Mundelein football player transforms into multi-purpose dynamo
When asked by a reporter what his favorite football position is, Mundelein's Aaron Woolford said it was “kind of tough.”
Woolford's hesitation is understandable, given that Woolford has been leading the Mustangs in all three phases of the game – offense, defense and special teams – all season.
On offense, a change in position to running back resulted in the senior putting up 512 yards on 101 carries for six touchdowns – all team highs, according to statistics on MaxPreps.com. Defensively, he's become a ball hawk out of the secondary, collaring several interceptions. And on kick returns, he's returned 10 kickoffs for 337 yards, with his longest return covering 90 yards.
Woolford's all-around output starts with the natural and acquired ability in his 5-foot-10-inch, 185-pound frame, Mustangs Head Coach Larry Calhoun said in an interview with the Lake County Gazette.
“He's gifted in terms of having speed,” Calhoun said. “He's not a huge kid, but he's got decent size. He's been diligent in the weight room, so he's strong.”
Then there's the other parts of Woolford's game that separate him from other players – playing the ball well in the air, possessing great vision as a runner, having the ability to stop and react quickly.
“All of those intangible things you can't really coach; he has them,” Calhoun said.
Woolford's stellar season is coming off of what Calhoun called “kind of a pedestrian type of year.” While he played regularly, Woolford had less than half the rushing yards all of last season that he already had this season in the first six games, as well as a fraction of the receptions.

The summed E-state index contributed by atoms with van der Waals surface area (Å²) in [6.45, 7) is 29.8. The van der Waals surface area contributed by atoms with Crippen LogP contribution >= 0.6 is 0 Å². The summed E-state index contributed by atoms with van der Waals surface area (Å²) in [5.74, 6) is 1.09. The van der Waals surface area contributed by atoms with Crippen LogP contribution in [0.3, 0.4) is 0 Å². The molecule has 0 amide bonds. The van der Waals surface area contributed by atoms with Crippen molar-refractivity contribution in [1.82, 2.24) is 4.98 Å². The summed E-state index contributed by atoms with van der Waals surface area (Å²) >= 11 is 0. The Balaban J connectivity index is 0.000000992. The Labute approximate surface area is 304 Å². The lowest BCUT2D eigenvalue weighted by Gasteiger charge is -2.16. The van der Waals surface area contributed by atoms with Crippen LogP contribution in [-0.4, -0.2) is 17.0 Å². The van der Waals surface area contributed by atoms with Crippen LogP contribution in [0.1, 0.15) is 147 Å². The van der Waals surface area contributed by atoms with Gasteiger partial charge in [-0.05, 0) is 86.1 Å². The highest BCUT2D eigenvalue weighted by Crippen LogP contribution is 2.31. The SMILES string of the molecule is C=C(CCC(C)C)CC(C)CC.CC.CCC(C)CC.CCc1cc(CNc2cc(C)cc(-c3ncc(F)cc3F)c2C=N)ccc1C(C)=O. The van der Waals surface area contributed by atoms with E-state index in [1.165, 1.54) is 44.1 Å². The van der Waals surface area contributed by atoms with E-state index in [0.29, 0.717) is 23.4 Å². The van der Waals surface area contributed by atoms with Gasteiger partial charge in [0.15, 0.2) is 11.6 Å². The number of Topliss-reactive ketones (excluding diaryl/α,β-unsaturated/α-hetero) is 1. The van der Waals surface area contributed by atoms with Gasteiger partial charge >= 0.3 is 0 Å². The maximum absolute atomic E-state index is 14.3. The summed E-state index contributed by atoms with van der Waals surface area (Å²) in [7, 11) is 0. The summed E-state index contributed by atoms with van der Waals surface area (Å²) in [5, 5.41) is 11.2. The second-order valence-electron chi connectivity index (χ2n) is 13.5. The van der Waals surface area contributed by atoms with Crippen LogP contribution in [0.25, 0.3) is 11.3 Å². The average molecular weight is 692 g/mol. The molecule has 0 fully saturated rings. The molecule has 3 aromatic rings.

“Not anything real spectacular,” Calhoun said of Woolford's 2015 season. “That's unfortunate because he had the same ability last year, but I didn't think he had the drive and the vision for himself last year, and I think that's what's really changed for Aaron.”
Woolford told the Gazette that last season, he played more at the slot-receiver position, so moving to the starting tailback position was a big change. Woolford said he sees the field a lot better when he's running with the ball.
“I think I've grown a lot more, and I've adapted to the position,” Woolford said.
Calhoun said Woolford also has grown as a leader – by example and work ethic, as well as by voice.
“He's a kid who, all of a sudden, is encouraging the younger players and challenging the older players,” Calhoun said. “He obviously has a vision for himself that he didn't necessarily have as a younger player.”
As far as what Woolford's best role on the team is, Calhoun said that since he coordinates the offense, he wouldn't give him up as the feature running back, but the coach also didn't know whether Woolford is better at one particular position.
“He's a great player in space ... whether he's carrying the football or he's in coverage, in space as a defensive back ...” Calhoun said. “And he's physical, too. He'll come up and strike you from our safety position.”